By MarEx 2015-08-06 20:10:13
Californian authorities have started legal action seeking fines for the May pipeline spill that released an estimated 101,000 gallons of crude oil on to beaches in Santa Barbara.
The Central Coast Regional Water Quality Control Board has referred the Plains Pipeline’s May 19 Refugio Beach, Santa Barbara, oil spill to the California Attorney General for judicial enforcement.
The spill caused damage to marine wildlife and the environment and triggered ongoing cleanup and restoration efforts. Nearly 100 miles of beach was polluted.
“The Water Board will work closely with the Attorney General’s office to make sure all those responsible for the Refugio spill face the strongest enforcement measures allowed by law,” said Regional Board Chair Dr Jean-Pierre Wolff.
While the Regional Water Board has the authority to take administrative enforcement action on its own, this action allows the Attorney General to seek higher penalties when appropriate, and allows for more efficient coordination with other state and federal enforcement agencies.
State law allows the Attorney General to seek penalties of up to $25,000 per day of violation and $25 per gallon of oil spilled.
Cause for Concern
Earlier this week, the Center for Biological Diversity formally petitioned the U.S. federal government to inspect all pipelines off the coast of California for corrosion and other damage.
Millions of gallons of crude are pumped through these pipelines every day. “Rusty pipelines put California’s coast at risk of another destructive oil spill,” said Kristen Monsell, a Center attorney. “Dangerous oil drilling doesn’t belong in oceans, and aging pipelines and oil rigs increase the risk. Federal inspectors should examine every inch of these offshore pipelines to see if they’re as corroded and dangerous as the section that failed near Santa Barbara.”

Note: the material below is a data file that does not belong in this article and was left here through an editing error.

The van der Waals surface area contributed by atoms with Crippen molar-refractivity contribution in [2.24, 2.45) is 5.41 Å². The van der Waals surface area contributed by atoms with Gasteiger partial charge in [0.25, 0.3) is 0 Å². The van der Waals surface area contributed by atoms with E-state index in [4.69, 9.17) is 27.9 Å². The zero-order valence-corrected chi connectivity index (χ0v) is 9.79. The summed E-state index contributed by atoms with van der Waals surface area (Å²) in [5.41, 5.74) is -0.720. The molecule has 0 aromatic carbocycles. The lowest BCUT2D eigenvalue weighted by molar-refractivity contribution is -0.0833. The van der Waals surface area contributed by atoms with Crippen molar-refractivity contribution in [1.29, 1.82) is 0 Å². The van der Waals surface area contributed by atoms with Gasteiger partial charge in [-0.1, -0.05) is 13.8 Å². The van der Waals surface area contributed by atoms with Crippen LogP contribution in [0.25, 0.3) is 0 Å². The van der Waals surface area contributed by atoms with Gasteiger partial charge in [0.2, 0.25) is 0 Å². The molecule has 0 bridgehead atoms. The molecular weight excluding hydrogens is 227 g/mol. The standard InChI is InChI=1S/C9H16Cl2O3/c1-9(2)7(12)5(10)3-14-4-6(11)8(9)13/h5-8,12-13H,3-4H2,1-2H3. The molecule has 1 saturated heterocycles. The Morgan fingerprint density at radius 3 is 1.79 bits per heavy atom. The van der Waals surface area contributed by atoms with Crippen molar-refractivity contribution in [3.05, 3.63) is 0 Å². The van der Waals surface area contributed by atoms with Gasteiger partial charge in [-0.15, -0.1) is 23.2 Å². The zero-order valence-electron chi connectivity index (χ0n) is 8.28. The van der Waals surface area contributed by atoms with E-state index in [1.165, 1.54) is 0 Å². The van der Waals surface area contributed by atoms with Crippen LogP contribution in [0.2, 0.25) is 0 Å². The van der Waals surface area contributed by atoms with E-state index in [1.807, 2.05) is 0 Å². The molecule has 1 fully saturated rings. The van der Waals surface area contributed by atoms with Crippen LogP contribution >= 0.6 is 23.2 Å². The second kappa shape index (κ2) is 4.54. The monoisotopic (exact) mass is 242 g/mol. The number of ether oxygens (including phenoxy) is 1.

The legal petition covers the 213 miles of pipelines in federal waters and additional pipeline in state waters closer to shore. These offshore pipelines are typically far older than the onshore Plains All American pipeline.
Preliminary findings indicate that the spill was caused by extensive corrosion of the pipeline that carries crude drilled and transported from offshore platforms and pipelines. The findings also suggest that the pipeline had corroded to a much greater extent than federally required reports from Plains had indicated, says the Center.
The Plains pipeline was 28 years old; many sections of the pipelines off California’s coast are more than 40 years old. Federal data show a significantly increased risk of failure as pipelines approach 30 years old and indicate that offshore pipelines are more vulnerable to damage than those onshore. Offshore fracking, which has been used at wells in the Pacific more than 200 times, only increases that vulnerability, says the Center.